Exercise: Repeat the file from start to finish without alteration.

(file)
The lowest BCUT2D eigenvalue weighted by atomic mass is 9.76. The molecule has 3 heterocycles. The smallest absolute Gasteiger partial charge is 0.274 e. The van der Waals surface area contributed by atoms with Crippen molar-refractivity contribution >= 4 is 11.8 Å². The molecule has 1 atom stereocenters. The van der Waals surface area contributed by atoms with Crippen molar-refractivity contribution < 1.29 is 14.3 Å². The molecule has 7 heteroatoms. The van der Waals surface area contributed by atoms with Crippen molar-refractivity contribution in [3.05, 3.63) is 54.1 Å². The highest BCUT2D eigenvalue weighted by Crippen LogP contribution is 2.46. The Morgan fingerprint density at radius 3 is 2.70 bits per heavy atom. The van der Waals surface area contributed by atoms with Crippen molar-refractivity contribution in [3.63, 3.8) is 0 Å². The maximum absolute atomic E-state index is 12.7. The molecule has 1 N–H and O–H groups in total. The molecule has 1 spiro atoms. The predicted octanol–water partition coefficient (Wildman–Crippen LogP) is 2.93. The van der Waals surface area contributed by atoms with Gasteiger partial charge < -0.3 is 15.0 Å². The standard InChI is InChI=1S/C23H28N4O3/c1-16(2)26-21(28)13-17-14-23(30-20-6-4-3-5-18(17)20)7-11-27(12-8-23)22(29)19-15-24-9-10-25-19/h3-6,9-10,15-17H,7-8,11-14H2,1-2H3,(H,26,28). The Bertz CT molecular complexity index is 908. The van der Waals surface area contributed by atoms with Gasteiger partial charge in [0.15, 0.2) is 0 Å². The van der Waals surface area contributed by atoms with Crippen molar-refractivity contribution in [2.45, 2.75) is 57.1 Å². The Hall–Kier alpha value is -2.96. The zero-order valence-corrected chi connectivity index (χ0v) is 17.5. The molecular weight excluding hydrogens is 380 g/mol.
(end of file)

The lowest BCUT2D eigenvalue weighted by atomic mass is 9.76. The molecule has 3 heterocycles. The smallest absolute Gasteiger partial charge is 0.274 e. The van der Waals surface area contributed by atoms with Crippen molar-refractivity contribution >= 4 is 11.8 Å². The molecule has 1 atom stereocenters. The van der Waals surface area contributed by atoms with Crippen molar-refractivity contribution < 1.29 is 14.3 Å². The molecule has 7 heteroatoms. The van der Waals surface area contributed by atoms with Crippen molar-refractivity contribution in [3.05, 3.63) is 54.1 Å². The highest BCUT2D eigenvalue weighted by Crippen LogP contribution is 2.46. The Morgan fingerprint density at radius 3 is 2.70 bits per heavy atom. The van der Waals surface area contributed by atoms with Crippen molar-refractivity contribution in [3.63, 3.8) is 0 Å². The maximum absolute atomic E-state index is 12.7. The molecule has 1 N–H and O–H groups in total. The molecule has 1 spiro atoms. The predicted octanol–water partition coefficient (Wildman–Crippen LogP) is 2.93. The van der Waals surface area contributed by atoms with Gasteiger partial charge < -0.3 is 15.0 Å². The standard InChI is InChI=1S/C23H28N4O3/c1-16(2)26-21(28)13-17-14-23(30-20-6-4-3-5-18(17)20)7-11-27(12-8-23)22(29)19-15-24-9-10-25-19/h3-6,9-10,15-17H,7-8,11-14H2,1-2H3,(H,26,28). The Bertz CT molecular complexity index is 908. The van der Waals surface area contributed by atoms with Gasteiger partial charge in [0.15, 0.2) is 0 Å². The van der Waals surface area contributed by atoms with Crippen molar-refractivity contribution in [2.45, 2.75) is 57.1 Å². The Hall–Kier alpha value is -2.96. The zero-order valence-corrected chi connectivity index (χ0v) is 17.5. The molecular weight excluding hydrogens is 380 g/mol.